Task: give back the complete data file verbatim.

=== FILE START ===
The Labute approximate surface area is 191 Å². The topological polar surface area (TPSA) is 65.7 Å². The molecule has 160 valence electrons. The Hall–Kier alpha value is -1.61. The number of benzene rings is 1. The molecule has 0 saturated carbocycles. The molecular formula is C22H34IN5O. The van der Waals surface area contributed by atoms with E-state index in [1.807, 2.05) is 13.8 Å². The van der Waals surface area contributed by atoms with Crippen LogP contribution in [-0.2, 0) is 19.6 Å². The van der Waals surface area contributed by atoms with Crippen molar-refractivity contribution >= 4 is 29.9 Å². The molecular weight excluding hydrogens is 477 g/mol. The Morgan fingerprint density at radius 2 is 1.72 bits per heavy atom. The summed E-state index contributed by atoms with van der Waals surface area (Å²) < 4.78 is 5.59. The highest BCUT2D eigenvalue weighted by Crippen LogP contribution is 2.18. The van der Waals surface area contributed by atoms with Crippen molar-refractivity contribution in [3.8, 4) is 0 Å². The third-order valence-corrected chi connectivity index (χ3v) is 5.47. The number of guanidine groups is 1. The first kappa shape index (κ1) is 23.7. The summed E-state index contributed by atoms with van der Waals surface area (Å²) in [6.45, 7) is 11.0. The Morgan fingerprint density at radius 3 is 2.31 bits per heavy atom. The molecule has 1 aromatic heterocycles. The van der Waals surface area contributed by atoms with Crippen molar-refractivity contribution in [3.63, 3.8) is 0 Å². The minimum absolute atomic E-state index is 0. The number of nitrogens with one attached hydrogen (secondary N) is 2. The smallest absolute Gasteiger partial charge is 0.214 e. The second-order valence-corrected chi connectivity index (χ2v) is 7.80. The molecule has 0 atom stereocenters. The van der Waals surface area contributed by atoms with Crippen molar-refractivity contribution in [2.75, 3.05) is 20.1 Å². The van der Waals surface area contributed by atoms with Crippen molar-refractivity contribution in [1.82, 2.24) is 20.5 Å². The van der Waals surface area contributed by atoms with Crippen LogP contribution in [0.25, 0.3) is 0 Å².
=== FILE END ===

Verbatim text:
The Labute approximate surface area is 191 Å². The topological polar surface area (TPSA) is 65.7 Å². The molecule has 160 valence electrons. The Hall–Kier alpha value is -1.61. The number of benzene rings is 1. The molecule has 0 saturated carbocycles. The molecular formula is C22H34IN5O. The van der Waals surface area contributed by atoms with E-state index in [1.807, 2.05) is 13.8 Å². The van der Waals surface area contributed by atoms with Crippen LogP contribution in [-0.2, 0) is 19.6 Å². The van der Waals surface area contributed by atoms with Crippen molar-refractivity contribution >= 4 is 29.9 Å². The molecular weight excluding hydrogens is 477 g/mol. The Morgan fingerprint density at radius 2 is 1.72 bits per heavy atom. The summed E-state index contributed by atoms with van der Waals surface area (Å²) < 4.78 is 5.59. The highest BCUT2D eigenvalue weighted by Crippen LogP contribution is 2.18. The van der Waals surface area contributed by atoms with Crippen molar-refractivity contribution in [3.8, 4) is 0 Å². The third-order valence-corrected chi connectivity index (χ3v) is 5.47. The number of guanidine groups is 1. The first kappa shape index (κ1) is 23.7. The summed E-state index contributed by atoms with van der Waals surface area (Å²) in [6.45, 7) is 11.0. The Morgan fingerprint density at radius 3 is 2.31 bits per heavy atom. The molecule has 1 aromatic heterocycles. The van der Waals surface area contributed by atoms with Crippen molar-refractivity contribution in [3.63, 3.8) is 0 Å². The minimum absolute atomic E-state index is 0. The number of nitrogens with one attached hydrogen (secondary N) is 2. The smallest absolute Gasteiger partial charge is 0.214 e. The second-order valence-corrected chi connectivity index (χ2v) is 7.80. The molecule has 0 atom stereocenters. The van der Waals surface area contributed by atoms with Crippen molar-refractivity contribution in [2.75, 3.05) is 20.1 Å². The van der Waals surface area contributed by atoms with Crippen molar-refractivity contribution in [1.82, 2.24) is 20.5 Å². The van der Waals surface area contributed by atoms with Crippen LogP contribution in [0.25, 0.3) is 0 Å².